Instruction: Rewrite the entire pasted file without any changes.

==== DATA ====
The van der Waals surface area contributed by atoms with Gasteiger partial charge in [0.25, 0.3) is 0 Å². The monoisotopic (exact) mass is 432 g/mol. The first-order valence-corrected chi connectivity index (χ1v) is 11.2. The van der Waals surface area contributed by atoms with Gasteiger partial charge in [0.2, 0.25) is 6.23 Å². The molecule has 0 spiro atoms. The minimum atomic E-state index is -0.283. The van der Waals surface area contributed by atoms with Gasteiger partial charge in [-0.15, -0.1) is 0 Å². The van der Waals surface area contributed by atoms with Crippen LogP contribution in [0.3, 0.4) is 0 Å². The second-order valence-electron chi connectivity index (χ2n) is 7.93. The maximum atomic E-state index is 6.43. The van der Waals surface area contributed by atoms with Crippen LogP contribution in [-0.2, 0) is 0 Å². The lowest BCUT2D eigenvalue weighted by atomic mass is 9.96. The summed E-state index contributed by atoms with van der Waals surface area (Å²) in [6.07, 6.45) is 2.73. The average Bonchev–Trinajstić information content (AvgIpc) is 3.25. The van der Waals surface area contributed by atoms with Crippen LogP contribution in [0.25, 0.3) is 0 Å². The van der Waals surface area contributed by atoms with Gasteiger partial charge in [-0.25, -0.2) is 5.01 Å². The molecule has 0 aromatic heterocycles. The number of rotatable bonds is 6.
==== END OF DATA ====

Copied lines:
The van der Waals surface area contributed by atoms with Gasteiger partial charge in [0.25, 0.3) is 0 Å². The monoisotopic (exact) mass is 432 g/mol. The first-order valence-corrected chi connectivity index (χ1v) is 11.2. The van der Waals surface area contributed by atoms with Gasteiger partial charge in [0.2, 0.25) is 6.23 Å². The molecule has 0 spiro atoms. The minimum atomic E-state index is -0.283. The van der Waals surface area contributed by atoms with Gasteiger partial charge in [-0.15, -0.1) is 0 Å². The van der Waals surface area contributed by atoms with Crippen LogP contribution in [0.3, 0.4) is 0 Å². The second-order valence-electron chi connectivity index (χ2n) is 7.93. The maximum atomic E-state index is 6.43. The van der Waals surface area contributed by atoms with Crippen LogP contribution in [-0.2, 0) is 0 Å². The lowest BCUT2D eigenvalue weighted by atomic mass is 9.96. The summed E-state index contributed by atoms with van der Waals surface area (Å²) in [6.07, 6.45) is 2.73. The average Bonchev–Trinajstić information content (AvgIpc) is 3.25. The van der Waals surface area contributed by atoms with Crippen LogP contribution in [0.25, 0.3) is 0 Å². The van der Waals surface area contributed by atoms with Gasteiger partial charge in [-0.25, -0.2) is 5.01 Å². The molecule has 0 aromatic heterocycles. The number of rotatable bonds is 6.